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Survey of Reissues of U.S. Recordings by Tim Brooks

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Commissioned for and sponsored by the National Recording Preservation Board, Library of Congress (August 2005)

Access to the full study is provided by the Council on Library and Information Resources (CLIR)

Summary: This study, commissioned by the National Recording Preservation Board and published by the Council on Library and Information Resources and the Library of Congress, is the first attempt to quantify the degree to which rights holders make available the historical recordings they control. It covers recordings made between 1890 and 1964 and is based on a sample of 1,500 historic recordings listed in widely-used discographies or in the National Recording Registry. Thus it is not a study of all recordings but rather of those that scholars have identified as in some sense important.

Among the major findings:

Most historical recordings are controlled today by identifiable owners, primarily major record companies that have absorbed older, smaller labels.

Only 14% of controlled historical recordings are available from the rights holder, either directly or through licensing.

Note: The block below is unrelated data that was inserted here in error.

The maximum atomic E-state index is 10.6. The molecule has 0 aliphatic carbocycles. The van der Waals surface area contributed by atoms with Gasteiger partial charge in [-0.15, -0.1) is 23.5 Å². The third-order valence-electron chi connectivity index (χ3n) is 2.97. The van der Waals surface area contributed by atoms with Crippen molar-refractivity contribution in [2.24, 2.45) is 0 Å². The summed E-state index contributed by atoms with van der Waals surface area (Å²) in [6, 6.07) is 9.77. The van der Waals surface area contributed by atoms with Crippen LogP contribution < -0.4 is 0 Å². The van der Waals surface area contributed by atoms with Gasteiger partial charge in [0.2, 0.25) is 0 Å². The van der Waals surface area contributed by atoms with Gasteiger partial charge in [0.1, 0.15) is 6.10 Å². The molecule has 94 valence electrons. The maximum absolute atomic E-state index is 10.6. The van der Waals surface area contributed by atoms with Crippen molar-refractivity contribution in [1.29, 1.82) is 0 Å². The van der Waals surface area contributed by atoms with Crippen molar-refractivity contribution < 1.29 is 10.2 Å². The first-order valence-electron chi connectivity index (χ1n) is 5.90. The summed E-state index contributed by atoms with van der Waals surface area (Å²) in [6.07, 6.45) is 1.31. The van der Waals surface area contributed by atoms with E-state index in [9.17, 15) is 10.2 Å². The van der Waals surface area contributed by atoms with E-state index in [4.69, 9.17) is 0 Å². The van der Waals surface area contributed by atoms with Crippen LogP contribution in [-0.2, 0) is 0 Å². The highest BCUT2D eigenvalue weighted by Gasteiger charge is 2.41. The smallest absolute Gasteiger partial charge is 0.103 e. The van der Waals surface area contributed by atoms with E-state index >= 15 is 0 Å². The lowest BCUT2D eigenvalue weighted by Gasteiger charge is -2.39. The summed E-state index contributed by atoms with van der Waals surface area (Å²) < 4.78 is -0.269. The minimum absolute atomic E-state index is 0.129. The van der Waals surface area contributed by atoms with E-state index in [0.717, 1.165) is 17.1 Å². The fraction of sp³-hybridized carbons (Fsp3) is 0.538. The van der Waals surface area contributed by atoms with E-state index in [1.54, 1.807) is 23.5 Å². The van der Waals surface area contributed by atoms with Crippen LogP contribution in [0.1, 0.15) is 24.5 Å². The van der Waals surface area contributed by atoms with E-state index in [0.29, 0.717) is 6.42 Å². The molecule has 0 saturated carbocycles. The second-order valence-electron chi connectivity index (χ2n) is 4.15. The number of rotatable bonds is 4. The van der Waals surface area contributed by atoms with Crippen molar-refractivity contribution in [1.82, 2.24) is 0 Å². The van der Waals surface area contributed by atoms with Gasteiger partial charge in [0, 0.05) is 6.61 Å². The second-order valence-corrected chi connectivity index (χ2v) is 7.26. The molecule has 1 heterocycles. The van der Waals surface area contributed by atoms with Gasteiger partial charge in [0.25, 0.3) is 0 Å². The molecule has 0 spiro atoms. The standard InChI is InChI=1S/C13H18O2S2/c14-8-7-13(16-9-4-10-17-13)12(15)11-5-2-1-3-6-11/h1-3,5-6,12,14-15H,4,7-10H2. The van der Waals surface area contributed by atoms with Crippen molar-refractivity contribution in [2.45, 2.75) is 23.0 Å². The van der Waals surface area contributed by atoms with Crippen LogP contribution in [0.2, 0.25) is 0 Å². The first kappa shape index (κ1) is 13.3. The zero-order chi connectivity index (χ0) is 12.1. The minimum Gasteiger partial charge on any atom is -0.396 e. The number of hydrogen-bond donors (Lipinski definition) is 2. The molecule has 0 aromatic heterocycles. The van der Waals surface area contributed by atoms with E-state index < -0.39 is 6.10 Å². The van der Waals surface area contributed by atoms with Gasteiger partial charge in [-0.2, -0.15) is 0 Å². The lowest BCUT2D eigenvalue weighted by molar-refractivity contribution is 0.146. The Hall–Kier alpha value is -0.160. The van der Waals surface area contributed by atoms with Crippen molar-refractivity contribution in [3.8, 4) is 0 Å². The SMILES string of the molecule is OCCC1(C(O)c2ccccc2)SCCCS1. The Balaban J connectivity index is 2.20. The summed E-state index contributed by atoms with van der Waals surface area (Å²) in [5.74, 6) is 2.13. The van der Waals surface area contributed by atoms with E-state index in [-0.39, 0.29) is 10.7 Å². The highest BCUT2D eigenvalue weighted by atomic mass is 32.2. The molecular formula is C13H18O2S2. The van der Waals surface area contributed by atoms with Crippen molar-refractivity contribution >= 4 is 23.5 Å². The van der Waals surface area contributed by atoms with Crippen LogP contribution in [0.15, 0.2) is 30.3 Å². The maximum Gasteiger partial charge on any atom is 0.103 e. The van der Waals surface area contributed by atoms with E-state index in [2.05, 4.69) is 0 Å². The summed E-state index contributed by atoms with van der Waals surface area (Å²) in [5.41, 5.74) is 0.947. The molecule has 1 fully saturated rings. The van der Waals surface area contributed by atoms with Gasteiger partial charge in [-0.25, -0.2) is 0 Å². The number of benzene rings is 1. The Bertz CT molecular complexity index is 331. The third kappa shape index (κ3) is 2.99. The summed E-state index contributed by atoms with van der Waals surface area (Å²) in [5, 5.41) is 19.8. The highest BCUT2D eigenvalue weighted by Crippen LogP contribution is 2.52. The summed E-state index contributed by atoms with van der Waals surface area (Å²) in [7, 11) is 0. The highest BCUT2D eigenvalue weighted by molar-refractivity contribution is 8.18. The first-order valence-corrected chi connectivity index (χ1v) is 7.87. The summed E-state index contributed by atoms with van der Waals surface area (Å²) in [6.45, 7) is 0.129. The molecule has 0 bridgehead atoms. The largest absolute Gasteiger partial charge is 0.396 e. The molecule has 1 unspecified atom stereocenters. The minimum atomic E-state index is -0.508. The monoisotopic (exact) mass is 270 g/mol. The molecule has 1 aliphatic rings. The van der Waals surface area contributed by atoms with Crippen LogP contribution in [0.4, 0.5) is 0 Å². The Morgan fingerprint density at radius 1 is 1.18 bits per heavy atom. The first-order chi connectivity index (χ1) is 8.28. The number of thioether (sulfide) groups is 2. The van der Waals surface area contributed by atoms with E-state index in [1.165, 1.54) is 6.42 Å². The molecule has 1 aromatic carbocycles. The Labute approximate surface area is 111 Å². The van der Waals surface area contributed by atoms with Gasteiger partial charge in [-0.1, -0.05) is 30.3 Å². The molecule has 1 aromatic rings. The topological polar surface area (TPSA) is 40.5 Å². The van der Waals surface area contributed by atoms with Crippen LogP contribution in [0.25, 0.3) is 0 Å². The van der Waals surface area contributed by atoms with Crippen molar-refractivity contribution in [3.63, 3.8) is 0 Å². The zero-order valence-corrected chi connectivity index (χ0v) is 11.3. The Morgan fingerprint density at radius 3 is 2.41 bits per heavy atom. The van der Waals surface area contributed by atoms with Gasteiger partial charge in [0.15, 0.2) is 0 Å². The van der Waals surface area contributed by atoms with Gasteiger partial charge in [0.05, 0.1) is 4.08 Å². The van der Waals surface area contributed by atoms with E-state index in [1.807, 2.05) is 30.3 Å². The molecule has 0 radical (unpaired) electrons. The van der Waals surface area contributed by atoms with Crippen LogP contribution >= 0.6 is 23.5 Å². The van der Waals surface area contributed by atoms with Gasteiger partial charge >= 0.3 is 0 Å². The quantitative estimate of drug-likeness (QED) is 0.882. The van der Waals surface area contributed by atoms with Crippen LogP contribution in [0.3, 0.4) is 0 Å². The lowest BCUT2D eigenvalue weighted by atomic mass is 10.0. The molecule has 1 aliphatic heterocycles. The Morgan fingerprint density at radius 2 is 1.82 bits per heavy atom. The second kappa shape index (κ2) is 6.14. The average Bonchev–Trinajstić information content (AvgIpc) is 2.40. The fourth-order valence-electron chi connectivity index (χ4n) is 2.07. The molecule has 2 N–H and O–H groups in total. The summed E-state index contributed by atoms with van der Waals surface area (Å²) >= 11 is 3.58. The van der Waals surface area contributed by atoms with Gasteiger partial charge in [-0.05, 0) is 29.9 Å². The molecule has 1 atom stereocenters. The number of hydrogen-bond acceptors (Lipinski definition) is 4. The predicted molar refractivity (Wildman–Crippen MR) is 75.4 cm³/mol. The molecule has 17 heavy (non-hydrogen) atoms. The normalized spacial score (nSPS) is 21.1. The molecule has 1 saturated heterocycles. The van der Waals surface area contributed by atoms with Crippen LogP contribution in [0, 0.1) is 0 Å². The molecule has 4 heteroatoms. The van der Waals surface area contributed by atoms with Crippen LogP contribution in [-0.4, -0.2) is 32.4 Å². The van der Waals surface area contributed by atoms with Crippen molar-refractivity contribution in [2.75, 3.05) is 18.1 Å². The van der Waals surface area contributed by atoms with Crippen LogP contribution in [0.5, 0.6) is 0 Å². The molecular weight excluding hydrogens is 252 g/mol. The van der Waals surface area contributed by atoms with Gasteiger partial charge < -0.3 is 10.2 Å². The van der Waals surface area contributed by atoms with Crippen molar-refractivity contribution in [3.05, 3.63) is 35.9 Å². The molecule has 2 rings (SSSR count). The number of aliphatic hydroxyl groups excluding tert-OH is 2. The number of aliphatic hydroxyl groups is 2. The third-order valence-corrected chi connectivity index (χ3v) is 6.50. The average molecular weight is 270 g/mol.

Availability is highly skewed toward more recent periods—about one-third of historical recordings from the early rock ‘n’ roll era (1955-1964) are available, versus 20% of those from the big band swing era (1935-1944) and 11% of those from the early jazz age (1920-1934). The percent available from before 1920 approaches zero.

Some genres of music are almost totally unavailable. Only one percent of recorded ethnic music, the music of minorities and foreign-language immigrant groups, is available from rights holders (tens of thousands of such recordings were made in the early 1900s).

There is a clear demand for historical recordings. Non-rights holders, including foreign labels not subject to U.S. law and small, illegal U.S. operations make available another 22% of the recordings studied, more than the rights holders.

The situation in the U.S. is in sharp contrast with other countries, where copyright for recordings expires after 50 to 75 years and older recordings are kept available by a vibrant public domain.

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